After genocide destroyed much of Rwanda, including many hospitals, the Boston nonprofit Partners in Health got involved in restoring them, particularly in the countryside. One example, the 110-bed Rwinkwavu Distric Hospital, reopened in 2006. But there was no nearby place for medical professionals to live until Partners in Health returned and, under the auspices of Rwanda’s ministry of health, hired Sharon Davis Design for a facility on an arid hill next to the hospital.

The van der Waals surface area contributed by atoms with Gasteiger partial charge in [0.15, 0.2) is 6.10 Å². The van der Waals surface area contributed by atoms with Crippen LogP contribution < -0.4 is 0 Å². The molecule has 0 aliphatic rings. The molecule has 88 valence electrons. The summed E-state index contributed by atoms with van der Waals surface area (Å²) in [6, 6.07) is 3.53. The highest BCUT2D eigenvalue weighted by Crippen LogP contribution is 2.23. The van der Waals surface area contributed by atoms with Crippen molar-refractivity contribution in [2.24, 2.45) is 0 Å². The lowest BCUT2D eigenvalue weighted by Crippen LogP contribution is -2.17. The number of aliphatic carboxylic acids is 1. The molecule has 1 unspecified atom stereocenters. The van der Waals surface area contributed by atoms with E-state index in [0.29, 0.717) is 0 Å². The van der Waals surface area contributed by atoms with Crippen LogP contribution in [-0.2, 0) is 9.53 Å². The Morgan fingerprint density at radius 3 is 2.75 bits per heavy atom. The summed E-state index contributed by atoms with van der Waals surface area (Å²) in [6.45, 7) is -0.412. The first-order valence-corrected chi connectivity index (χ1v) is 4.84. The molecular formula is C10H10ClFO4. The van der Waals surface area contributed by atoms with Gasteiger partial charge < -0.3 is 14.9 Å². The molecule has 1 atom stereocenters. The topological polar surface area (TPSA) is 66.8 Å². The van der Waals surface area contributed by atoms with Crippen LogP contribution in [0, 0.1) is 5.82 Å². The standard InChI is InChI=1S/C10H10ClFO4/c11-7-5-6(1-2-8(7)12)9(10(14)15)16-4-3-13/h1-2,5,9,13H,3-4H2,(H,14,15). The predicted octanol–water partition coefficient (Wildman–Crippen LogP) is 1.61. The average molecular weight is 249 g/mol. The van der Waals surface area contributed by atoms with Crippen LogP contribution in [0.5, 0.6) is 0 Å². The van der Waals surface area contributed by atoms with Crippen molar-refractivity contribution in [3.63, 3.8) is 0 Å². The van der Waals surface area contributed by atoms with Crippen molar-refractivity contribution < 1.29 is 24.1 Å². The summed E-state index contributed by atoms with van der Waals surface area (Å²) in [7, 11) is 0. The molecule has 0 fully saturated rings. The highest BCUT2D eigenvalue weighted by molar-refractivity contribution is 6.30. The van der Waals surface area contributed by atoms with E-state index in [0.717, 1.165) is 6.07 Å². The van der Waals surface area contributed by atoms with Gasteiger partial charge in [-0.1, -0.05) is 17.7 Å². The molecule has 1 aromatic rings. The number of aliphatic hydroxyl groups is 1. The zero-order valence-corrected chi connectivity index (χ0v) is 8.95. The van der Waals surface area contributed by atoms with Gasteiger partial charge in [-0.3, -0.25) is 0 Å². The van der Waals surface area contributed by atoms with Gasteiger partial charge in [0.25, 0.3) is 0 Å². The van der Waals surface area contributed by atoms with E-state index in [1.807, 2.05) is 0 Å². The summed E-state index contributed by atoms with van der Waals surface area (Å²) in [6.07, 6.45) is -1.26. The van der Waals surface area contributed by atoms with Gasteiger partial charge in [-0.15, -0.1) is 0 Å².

The two buildings, totaling 7,700 square feet, provide bedrooms and bathrooms, communal living and dining areas, and a laundry for 16 people. Locally sourced materials were crucial to maintaining the tight budget while supporting the community. For instance, a cooperative of women learned to shape bricks in a way that yields high seismic performance—so they could be used for all masonry walls, including the inside of the bedrooms and bathrooms. Sharon Davis also interviewed doctors and nurses, who told her that their greatest wish was to be able to commune with coworkers. The result is housing that reads residential rather than institutional.